A newly published study by the Paris-based Organization for Economic Cooperation and Development predicts the number of people threatened by coastal flooding from climate change could more than triple, from 40 to 150 million people, by 2070. The financial impact would be even steeper - from $3 trillion today to $35 trillion in another half century.
The study focused on cities in particular, and found those in Asia would be among the worst affected. But some three million people in the key African port city of Abidjan will also face the ravages of coastal flooding - as would seaside towns like Grand Bassam.
One of the report's authors Celine Herweijer says richer countries are already establishing mitigation strategies. Not so many poorer ones.
"Unfortunately, in some of the developing countries, the protection levels are not as high," she said. "That is not the case throughout,but what this really means is that climate change means that the protection in the cities is going to have to be improved as well."
And, Herweijer says, developed countries need to help developing nations protect themselves.
Coastal flooding is not the only climate-change threat facing Ivory Coast. Rains came late this year in the northern part of the country, causing even drought-resistant crops to wither and die. Meanwhile, the southern part was hit by intense rains and flooding in August and September, like other West African countries. While it is difficult to establish an irrefutable link, scientists say extreme weather patterns are characteristic of climate change. And experts say deforestation in Ivory Coast has only worsened the problem.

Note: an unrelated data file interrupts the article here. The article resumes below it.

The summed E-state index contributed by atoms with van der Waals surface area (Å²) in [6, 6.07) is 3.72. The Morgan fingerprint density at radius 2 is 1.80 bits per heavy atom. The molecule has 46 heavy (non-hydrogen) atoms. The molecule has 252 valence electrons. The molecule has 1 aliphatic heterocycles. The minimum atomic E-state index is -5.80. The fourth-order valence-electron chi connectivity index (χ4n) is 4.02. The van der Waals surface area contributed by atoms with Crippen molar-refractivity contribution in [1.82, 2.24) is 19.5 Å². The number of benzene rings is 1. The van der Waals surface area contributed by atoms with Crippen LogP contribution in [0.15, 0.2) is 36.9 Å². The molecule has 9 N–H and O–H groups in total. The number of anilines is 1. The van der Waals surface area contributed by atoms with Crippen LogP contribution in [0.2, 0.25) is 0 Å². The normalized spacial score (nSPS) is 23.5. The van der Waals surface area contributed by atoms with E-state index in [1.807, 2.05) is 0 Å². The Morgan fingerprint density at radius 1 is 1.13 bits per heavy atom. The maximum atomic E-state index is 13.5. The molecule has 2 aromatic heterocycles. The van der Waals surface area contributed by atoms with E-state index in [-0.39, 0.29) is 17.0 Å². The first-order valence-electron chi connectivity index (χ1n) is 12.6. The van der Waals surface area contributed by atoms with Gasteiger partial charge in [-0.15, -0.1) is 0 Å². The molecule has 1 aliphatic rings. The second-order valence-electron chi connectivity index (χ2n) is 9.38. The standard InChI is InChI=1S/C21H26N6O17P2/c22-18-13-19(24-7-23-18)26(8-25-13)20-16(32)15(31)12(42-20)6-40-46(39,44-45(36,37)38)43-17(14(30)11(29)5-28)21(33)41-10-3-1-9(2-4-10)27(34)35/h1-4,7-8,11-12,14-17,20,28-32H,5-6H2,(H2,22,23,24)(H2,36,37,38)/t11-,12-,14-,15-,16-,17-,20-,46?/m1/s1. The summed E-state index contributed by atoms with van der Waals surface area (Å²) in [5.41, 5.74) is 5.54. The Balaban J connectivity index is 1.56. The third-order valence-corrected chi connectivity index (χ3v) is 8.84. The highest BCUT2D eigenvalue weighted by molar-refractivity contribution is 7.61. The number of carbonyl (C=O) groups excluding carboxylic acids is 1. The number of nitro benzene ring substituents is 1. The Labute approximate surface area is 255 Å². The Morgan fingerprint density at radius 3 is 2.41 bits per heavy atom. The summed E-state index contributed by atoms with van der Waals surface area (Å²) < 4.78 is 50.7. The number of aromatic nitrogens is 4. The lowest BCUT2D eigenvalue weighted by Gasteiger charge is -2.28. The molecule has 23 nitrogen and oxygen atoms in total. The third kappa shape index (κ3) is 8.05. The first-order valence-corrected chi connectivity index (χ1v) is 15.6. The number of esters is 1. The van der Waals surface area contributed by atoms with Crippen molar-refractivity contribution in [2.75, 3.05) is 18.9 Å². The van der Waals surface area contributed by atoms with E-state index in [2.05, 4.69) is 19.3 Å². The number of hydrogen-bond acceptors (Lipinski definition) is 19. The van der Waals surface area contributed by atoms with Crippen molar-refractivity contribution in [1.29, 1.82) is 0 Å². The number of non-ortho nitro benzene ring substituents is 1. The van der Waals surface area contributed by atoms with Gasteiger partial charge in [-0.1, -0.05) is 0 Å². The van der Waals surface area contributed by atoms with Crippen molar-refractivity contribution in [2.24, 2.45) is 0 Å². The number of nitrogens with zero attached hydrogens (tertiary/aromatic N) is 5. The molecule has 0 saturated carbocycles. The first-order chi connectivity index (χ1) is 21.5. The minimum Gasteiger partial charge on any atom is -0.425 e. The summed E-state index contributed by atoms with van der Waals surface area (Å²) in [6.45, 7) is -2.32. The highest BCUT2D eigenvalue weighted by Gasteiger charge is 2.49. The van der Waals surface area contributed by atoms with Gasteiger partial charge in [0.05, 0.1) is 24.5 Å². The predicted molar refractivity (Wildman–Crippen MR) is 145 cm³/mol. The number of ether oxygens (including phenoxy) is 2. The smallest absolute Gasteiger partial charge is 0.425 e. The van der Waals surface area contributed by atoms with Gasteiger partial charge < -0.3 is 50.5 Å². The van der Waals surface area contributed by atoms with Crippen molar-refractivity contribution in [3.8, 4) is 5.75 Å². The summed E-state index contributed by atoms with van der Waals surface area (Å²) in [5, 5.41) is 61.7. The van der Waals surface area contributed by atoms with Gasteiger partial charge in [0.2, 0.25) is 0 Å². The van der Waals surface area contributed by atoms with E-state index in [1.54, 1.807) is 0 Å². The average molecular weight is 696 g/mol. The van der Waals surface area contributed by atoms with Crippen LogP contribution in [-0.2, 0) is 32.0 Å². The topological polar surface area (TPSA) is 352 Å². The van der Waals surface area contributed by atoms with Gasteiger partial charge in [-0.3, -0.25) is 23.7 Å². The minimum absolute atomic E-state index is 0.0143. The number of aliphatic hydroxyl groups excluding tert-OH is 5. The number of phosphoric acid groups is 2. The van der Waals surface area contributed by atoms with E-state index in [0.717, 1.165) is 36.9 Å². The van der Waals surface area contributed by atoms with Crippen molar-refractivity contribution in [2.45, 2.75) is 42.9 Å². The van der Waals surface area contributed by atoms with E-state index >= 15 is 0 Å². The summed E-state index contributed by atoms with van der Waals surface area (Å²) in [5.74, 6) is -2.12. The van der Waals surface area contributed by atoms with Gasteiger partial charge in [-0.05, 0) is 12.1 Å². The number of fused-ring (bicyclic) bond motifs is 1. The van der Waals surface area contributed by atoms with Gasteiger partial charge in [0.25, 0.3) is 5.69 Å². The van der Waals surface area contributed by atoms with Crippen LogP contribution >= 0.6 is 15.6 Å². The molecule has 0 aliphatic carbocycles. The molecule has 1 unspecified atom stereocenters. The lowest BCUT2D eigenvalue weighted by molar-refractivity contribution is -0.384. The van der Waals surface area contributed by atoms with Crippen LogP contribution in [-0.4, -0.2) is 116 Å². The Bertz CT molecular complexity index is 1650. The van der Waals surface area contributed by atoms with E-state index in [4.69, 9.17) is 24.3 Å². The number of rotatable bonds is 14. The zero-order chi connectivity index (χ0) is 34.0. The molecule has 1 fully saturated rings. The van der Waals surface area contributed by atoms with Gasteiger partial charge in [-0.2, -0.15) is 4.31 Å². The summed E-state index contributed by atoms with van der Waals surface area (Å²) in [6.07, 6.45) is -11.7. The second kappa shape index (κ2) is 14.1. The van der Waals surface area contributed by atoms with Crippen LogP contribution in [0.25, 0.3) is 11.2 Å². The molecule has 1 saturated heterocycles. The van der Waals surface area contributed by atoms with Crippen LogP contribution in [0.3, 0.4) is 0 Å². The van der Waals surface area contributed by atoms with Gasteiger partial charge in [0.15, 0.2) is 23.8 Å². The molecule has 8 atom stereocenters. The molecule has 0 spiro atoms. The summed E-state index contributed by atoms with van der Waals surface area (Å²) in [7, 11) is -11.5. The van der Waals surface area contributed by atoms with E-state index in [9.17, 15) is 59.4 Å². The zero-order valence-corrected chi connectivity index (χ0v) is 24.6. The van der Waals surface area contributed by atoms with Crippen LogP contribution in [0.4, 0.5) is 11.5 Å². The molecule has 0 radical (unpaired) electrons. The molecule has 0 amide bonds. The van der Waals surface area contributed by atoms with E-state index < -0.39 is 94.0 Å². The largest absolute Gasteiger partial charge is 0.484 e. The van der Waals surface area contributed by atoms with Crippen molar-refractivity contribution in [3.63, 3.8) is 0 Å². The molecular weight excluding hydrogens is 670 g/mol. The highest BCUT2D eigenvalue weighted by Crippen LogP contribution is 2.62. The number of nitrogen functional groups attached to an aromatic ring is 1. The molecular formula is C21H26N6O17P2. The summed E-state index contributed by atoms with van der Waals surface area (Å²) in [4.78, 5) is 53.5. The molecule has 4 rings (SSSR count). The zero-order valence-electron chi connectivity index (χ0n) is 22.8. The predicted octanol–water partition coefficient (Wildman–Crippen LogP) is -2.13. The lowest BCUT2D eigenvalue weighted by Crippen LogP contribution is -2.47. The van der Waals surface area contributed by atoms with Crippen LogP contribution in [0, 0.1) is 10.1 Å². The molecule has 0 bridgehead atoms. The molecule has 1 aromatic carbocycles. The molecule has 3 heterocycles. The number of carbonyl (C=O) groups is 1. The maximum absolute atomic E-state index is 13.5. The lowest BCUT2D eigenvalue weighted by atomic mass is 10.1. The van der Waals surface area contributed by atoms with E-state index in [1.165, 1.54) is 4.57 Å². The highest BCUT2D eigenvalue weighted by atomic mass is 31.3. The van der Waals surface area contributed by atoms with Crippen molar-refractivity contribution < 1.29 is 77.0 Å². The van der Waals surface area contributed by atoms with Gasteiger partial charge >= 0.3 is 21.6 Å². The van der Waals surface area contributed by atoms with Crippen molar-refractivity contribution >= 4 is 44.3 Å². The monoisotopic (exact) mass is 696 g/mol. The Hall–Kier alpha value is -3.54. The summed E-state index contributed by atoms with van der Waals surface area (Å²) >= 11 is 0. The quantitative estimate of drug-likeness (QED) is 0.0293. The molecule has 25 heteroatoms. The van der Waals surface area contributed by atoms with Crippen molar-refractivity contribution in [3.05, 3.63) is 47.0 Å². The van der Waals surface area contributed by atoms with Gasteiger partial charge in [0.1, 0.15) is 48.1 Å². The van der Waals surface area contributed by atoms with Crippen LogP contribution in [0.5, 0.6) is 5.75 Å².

Indeed, some studies suggest that Africa, in particular, may be one of the regions worst hit by global warming in the future. Encroaching deserts will cut the continent's agricultural production and Africans will be among most vulnerable to higher food prices.
But experts say that so far very little assistance has gone to poor countries to fight climate change. And in Ivory Coast, expert Kadio says the environment is far from the top of the government's priority list.
"Frankly, to be honest, on environmental matters they don't see it as a very important thing," he said. "It's considered at the last moment. When there's kind of an emergency. Then they have to figure it out."
As the government's climate change point-person, Kadio works out of a very small office - and has a very small budget to carry out studies and public awareness campaigns. But he says Ivory Coast is hardly the only country to give climate change short shrift - many other African nations do as well.
Just about a mile away from Grand Bassam sits a tiny fishing village hugging the ocean. Fisherman Gizo Joseph, 32, has lived here all his life. He complains about the poor fishing, and talks about the erosion.
Joseph says people have no explanation for why the ocean is advancing. Floods occasionally destroy the stick shacks that make up the village.
I ask Joseph, and 43-year-fisherman Yao Sabegesso whether they have heard of climate change. Joseph translates my question to Sabegesso into Awra, the local dialect.
No, the two fishermen say, they have never heard of climate change. "Before the sea was far away," Sabegesso says. "Now it's approaching. But we don't know why."